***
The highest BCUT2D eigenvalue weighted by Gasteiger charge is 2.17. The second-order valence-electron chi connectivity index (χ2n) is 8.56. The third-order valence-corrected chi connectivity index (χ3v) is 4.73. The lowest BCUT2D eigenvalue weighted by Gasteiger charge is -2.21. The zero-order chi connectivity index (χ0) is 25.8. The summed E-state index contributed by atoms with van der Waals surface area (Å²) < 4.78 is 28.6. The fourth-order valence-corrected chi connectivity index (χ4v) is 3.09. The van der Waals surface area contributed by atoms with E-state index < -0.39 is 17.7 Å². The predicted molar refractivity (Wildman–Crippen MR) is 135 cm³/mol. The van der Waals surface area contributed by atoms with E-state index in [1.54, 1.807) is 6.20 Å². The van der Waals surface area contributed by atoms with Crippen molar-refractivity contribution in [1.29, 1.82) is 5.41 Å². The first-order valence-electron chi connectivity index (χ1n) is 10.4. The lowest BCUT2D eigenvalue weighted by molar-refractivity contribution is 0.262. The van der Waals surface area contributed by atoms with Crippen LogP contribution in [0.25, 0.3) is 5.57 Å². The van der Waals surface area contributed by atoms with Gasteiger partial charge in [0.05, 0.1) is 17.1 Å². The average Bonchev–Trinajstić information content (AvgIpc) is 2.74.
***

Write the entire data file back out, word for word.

The highest BCUT2D eigenvalue weighted by Gasteiger charge is 2.17. The second-order valence-electron chi connectivity index (χ2n) is 8.56. The third-order valence-corrected chi connectivity index (χ3v) is 4.73. The lowest BCUT2D eigenvalue weighted by Gasteiger charge is -2.21. The zero-order chi connectivity index (χ0) is 25.8. The summed E-state index contributed by atoms with van der Waals surface area (Å²) < 4.78 is 28.6. The fourth-order valence-corrected chi connectivity index (χ4v) is 3.09. The van der Waals surface area contributed by atoms with E-state index < -0.39 is 17.7 Å². The predicted molar refractivity (Wildman–Crippen MR) is 135 cm³/mol. The van der Waals surface area contributed by atoms with E-state index in [1.54, 1.807) is 6.20 Å². The van der Waals surface area contributed by atoms with Crippen molar-refractivity contribution in [1.29, 1.82) is 5.41 Å². The first-order valence-electron chi connectivity index (χ1n) is 10.4. The lowest BCUT2D eigenvalue weighted by molar-refractivity contribution is 0.262. The van der Waals surface area contributed by atoms with Crippen LogP contribution in [0.25, 0.3) is 5.57 Å². The van der Waals surface area contributed by atoms with Gasteiger partial charge in [0.05, 0.1) is 17.1 Å². The average Bonchev–Trinajstić information content (AvgIpc) is 2.74.